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On the nature of the seven planets (Syriac)   Leave a comment

The recent transit of Venus has been in the news for the past few days, so it’s a fine time to have another look at something astronomical-astrological (see here for a previous post on the theme). Below is an image from Syriac Orthodox Archdiocese of Aleppo (SOAA) ms 148, a manuscript from, at the earliest, the late fifteenth or early sixteenth century, this terminus from the fact that, in addition to some of Bar ʿEbrāyā’s poems (mušḥātā, see Takahashi 2005: 313-346), it also contains texts from David Puniqāyā (d. ca. 1500) and Sergius of Ḥāḥ (d. 1508). The selection below is the beginning of a poem, Bar ʿEbrāyā’s “On the nature of the seven planets” in the heptasyllabic meter with rhyming lines, the seven planets being the “wandering — as opposed to fixed — stars” known in antiquity: Saturn, Jupiter, Mars, the sun, Venus, Mercury, and the moon.

SOAA 148, f. 58v

As you can see, someone has penciled the planet names in Arabic (Garšūnī) in the margins. The poem was published, without the use of this manuscript, in Dolabani’s edition of Bar ʿEbrāyā’s poetry (1929: 77-78, no. 6.3), but it’s not in Scebabi’s edition (Rome, 1877). Bar ʿEbrāyā lists those things or people associated with each planet in the order given above. A comparison between the printed edition, based on manuscripts in Jerusalem and Mosul, and the Aleppo manuscript yields a notable difference: Dolabani has only given the domiciles (baytā here in Syriac, as also οἶκος in Greek with this meaning) for Mercury and the moon, the last two planets, but the Aleppo manuscript gives domiciles for all seven of the planets, which means that the manuscript has ten more heptasyllabic lines than the printed text. In addition, the two-part little poem printed in Dolabani separately as 6.4 is clearly taken by the scribe of this manuscript as part of the poem on the planets, and the subject matter and phraseology indeed fits.

A review of Takahashi’s bibliography for the poems will show that much work remains to be done on them, including not least a proper edition, which would be no small task given the plethora of known manuscripts. Till then, let this little notice stand as a harbinger of what else might be discovered.

Bibliography

Dolabani, Y., ed. 1929. Mušḥātā d-Mār Grigorios Yoḥannān Bar ʿEbrāyā mapryānā qaddišā d-madnḥā. Jerusalem. Reprint, Glane, 1983.

Takahashi, H. 2005. Barhebraeus: A Bio-Bibliography. Piscataway.

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Yet another copy of the exemplar of Mingana Syriac 559?   1 comment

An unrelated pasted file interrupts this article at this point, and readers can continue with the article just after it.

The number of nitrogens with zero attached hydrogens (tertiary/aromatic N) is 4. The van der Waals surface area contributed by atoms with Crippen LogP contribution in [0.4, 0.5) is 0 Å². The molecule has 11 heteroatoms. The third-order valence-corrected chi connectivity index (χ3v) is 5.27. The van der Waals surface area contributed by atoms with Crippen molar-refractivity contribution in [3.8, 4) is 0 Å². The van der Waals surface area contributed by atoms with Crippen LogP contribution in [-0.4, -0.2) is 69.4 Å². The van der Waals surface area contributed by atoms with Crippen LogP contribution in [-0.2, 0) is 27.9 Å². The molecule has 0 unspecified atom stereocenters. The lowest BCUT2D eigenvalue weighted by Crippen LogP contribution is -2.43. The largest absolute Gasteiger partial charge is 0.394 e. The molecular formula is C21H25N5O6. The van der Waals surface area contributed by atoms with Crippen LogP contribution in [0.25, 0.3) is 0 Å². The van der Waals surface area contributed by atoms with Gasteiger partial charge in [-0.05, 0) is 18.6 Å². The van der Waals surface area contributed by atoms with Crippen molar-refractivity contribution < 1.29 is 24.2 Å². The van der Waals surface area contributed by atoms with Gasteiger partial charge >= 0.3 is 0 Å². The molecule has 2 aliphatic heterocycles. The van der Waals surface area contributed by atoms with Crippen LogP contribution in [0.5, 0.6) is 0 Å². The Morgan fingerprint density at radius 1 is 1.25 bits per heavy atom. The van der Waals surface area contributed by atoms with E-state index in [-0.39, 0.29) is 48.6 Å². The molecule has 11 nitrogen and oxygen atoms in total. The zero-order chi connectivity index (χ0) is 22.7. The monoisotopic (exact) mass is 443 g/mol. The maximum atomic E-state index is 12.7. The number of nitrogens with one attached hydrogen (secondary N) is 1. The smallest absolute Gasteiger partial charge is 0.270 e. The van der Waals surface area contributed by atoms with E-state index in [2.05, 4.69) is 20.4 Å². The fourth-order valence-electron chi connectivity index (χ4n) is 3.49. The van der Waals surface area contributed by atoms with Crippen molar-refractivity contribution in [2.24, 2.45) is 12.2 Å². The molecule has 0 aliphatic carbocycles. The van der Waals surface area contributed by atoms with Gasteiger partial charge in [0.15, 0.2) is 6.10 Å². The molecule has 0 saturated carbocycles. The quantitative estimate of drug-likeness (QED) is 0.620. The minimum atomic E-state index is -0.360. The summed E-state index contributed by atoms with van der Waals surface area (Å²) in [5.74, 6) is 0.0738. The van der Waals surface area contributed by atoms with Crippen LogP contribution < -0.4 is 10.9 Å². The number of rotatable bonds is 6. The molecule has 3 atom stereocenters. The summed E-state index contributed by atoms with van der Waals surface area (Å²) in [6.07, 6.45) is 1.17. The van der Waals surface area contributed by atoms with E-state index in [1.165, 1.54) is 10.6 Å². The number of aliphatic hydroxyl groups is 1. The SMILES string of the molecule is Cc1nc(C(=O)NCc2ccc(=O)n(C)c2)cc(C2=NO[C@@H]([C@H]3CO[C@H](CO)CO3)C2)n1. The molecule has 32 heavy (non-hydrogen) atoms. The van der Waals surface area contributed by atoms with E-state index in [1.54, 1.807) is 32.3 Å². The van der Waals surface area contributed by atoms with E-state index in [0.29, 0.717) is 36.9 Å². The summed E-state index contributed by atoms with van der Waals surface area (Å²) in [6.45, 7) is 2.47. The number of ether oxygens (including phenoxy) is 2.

Church of the Forty Martyrs (Mardin) manuscript no. 555, copied in 1963-64 by Malki Gülçe for Yuḥanon Dolabani at the Church of Mary in Elâzığ, contains the same texts in the same order as Mingana Syriac 559 (see Mingana’s Catalogue, vol. 1, cols. 1034-1039). This Mingana manuscript—a welcome break from the almost ubiquitous theology, liturgy, and the like—is well-known for containing Job of Edessa’s very interesting Book of Treasures, a facsimile of which was published with an English translation by Mingana himself in 1935. But this is not the only notable text in the manuscript; in addition, there is:

  • a series of questions and answers attributed to Alexander Aphrodisias
  • selected questions and answers from the books of Galen
  • Job of Edessa’s short Treatise on Rabies (on which I have sent a proposal for this summer’s international Symposium Syriacum)
  • a brief work attributed to Ḥunayn ibn Isḥāq on the fact that there are four elements and not more or less
  • a short text on dreams
  • a short text on the heart and the brain attributed to a nameless monk

Mingana’s manuscript was copied for him in 1930 on the basis of an exemplar copied in 1532 AG (= 1220/21 CE). Another manuscript, also copied, it seems, from this 13th century manuscript, is Harvard Syr 132 (Goshen-Gottstein’s Catalogue, pp. 90-91).

The Mardin manuscript at the beginning, before the Alexander Aphrodisias text, has the end of a work (only one folio) that I have thus far not identified, a philosophical text that deals (at least in this fragment) with the soul. This work is completely unmentioned by Mingana and Goshen-Gottstein. While the Mardin manuscript is some decades younger than the Mingana or Harvard copies, there is neither clear evidence, nor, as far as I know, even likelihood, considering the time and place of its copying, that it was copied from either of these manuscripts rather than from the thirteenth-century exemplar itself, the colophonic parts of which are included in the Mardin copy, as in Mingana’s (I don’t know about the Harvard manuscript in this regard). Late manuscripts such as the Mardin copy, and even earlier ones, are known sometimes to derive from printed editions, but the only text in this group that has been published is the Book of Treasures, mentioned above. On a quick perusal of this newly identified manuscript, I observed that the text is often not always the same orthographically and lexically as the Mingana copy. Witness, for example, that the second adjective describing Alexander’s questions, both in the title and in the table of contents at the beginning of the volume, is not asyāyē “medical” (as in Mingana’s text), but usyāyē “essential”, which, it bears emphasizing, requires the writing of an extra letter in Syriac.

These questions of textual derivation would be moot if the thirteenth-century exemplar were discovered, and it may yet show up, perhaps even in one of the collections digitized or being digitized by HMML, but for the time being scholars interested in Syriac scientific and philosophical literature will welcome another witness thereto, even one as late as this one.

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